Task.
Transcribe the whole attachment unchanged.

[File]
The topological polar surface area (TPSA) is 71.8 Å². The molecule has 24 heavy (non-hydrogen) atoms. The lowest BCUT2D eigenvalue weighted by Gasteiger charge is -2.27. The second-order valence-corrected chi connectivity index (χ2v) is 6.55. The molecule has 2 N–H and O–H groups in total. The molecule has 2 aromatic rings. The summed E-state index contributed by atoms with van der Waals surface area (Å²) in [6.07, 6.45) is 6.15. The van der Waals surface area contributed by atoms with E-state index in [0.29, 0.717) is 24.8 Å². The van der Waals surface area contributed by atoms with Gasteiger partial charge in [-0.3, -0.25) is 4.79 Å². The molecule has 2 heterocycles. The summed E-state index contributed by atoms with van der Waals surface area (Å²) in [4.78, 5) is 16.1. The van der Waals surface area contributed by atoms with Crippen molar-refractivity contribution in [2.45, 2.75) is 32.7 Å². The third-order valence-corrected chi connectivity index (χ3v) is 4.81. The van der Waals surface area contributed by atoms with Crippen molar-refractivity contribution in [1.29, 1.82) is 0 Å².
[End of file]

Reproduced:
The topological polar surface area (TPSA) is 71.8 Å². The molecule has 24 heavy (non-hydrogen) atoms. The lowest BCUT2D eigenvalue weighted by Gasteiger charge is -2.27. The second-order valence-corrected chi connectivity index (χ2v) is 6.55. The molecule has 2 N–H and O–H groups in total. The molecule has 2 aromatic rings. The summed E-state index contributed by atoms with van der Waals surface area (Å²) in [6.07, 6.45) is 6.15. The van der Waals surface area contributed by atoms with E-state index in [0.29, 0.717) is 24.8 Å². The van der Waals surface area contributed by atoms with Gasteiger partial charge in [-0.3, -0.25) is 4.79 Å². The molecule has 2 heterocycles. The summed E-state index contributed by atoms with van der Waals surface area (Å²) in [4.78, 5) is 16.1. The van der Waals surface area contributed by atoms with Crippen molar-refractivity contribution in [2.45, 2.75) is 32.7 Å². The third-order valence-corrected chi connectivity index (χ3v) is 4.81. The van der Waals surface area contributed by atoms with Crippen molar-refractivity contribution in [1.29, 1.82) is 0 Å².